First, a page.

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It wasn't our best morning. The girls were tricky. There were tears. They didn't want to eat breakfast. Big Girl said her bacon wouldn't swallow. Little Girl must be getting a third tooth because she was a weepy mess. Middle Girl threw a tantrum about her Dora umbrella, bringing her big sister to tears. More. And you and I raced by each other, tending to the chaos we have created. I picked clothes, you made lunch, we packed bags. At the end of it all, we made it out the door. Another day begun.

I didn't have a chance to pull you aside. To look into your eyes, big and blue and bequeathed to our marvelous and maddening girls, and say it, We met ten years ago. Because, yes, this is the day. December sixth.

I remember bits and pieces of that day. I was in my second year of law school. Exams were approaching. The weather was doing its trademark dance between balmy and blustery. My girls and I decided that we would have one last night out, one night of wine and abandon, before buckling down and learning the law. I remember what I wore. All black. Black pants and a black sweater. I also wore a black belt with big white stars. It was a good night. A night full of friendship and laughter and life. We traveled in our little pack from bar to bar along Columbus. Under twinkling lights. Along cracked sidewalks. And it got late. And we almost called it a night. But we didn't. We decided to go for one last glass.

Prohibition. We walked in and it was dark, quite empty. There were two guys standing by a pillar. One guy was very cute. That guy was you.

And we ordered more wine. Wine we didn't need. And suddenly you were there, by my side, talking to me. It's a funny story how you made your way to me, a story I've told many times, a story I cherish more than most. But what matters is that you were suddenly there, inches from me. We talked about school and soccer and the big city. We talked about September 11th because I had been here on that day, and you had just moved here after that day. We talked and talked and talked. It turned out that the night was in fact just beginning.

So was a life. Our life.

Babe, I think about that day often. That day in December ten years ago. I think about it because it seemed so accidental, such a product of chance. What if I had gone home to bed? What if I had woken up the next day and continued on as things were? What if?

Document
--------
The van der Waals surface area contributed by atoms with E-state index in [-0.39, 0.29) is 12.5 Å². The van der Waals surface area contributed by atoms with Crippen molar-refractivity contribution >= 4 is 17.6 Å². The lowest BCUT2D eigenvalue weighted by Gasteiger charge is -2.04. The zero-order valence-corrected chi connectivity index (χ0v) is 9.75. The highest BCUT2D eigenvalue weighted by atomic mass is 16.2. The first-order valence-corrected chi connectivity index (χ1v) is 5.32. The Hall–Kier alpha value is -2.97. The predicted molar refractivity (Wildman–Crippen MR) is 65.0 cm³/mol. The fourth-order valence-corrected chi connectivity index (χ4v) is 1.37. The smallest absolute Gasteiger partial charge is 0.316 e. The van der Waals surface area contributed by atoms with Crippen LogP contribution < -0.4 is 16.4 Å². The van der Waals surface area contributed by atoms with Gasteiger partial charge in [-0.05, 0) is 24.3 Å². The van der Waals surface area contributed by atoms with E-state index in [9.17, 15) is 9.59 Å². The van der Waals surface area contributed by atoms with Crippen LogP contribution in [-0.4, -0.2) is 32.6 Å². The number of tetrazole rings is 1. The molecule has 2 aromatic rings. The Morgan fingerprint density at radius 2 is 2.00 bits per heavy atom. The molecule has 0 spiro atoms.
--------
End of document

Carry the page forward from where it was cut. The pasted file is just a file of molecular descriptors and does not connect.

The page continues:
I remember more than you know, I imagine. I remember the late night delivery of flowers and Mountain Dew. I remember that necklace you gave me on Christmas, mere weeks after we met. I remember eating omelets at Shining Star and telling you how much I loved your eyes. Those eyes our girls now have. Our three girls.

A decade later. We are here. In this good, and beautiful, and hard time of our life together. Our kids are young and we are tired, but I don't think I've ever felt this full, this happy. And I want you to know that. That despite the insanity of it all, this is downright exquisite. This life we have created. This complicated and compelling and koo-koo life. And to think it all started with booze and banter and the locking of blue eyes in a bar.

Just so you know, the morning continued on its course. In the taxi, Big Girl pointed to my coffee and asked why there was a three on it. And I told her it was because I have three girls. She smiled. Of course, it was because I need three shots of espresso to deal with my life. So, if you only had two girls then it would have a two on your cup? she asked, suspicious. And I went with it, indulging in this silly parental lie told for purposes of survival. And I wondered if we would arrive at the logical conclusion that childless people drink decaf, but then. Somehow, I managed to pour the entire thing onto my lap. Caffeine doesn't quite have the same effect when absorbed through jeans.

So now. I am here at another Starbucks. With my refill. Surviving. Smiling. Thinking of you, and this. This life. This love. This day.

Ten years, babe. Can you believe it?

If we had a sitter tonight, I'd drag you back to Prohibition. But we don't. And so. I will kick the toys aside, and curl up next to you on our cat-tattered couch and we will watch something on television. That sounds pretty good, too.

I love you. I'm so thankful I had my eyes, and heart open, that you were there. And that we are here.

How did you meet the person you love? Do you believe in fate or happy accidents? Do you think parenting small kids sometimes (or often, or always) interferes with proper articulation of affection? What were you up to a decade ago?

**I know I have been absolutely terrible about interacting here, but please comment and I will come visit you, or respond if you don't have a blog of your own. I am also planning to edit my blog roll in the weeks to come, so am looking for new blogs and to be reminded of oldies I love. I'm getting back in the groove here, kids. Or trying to!**

Confession: I Googled My Ex

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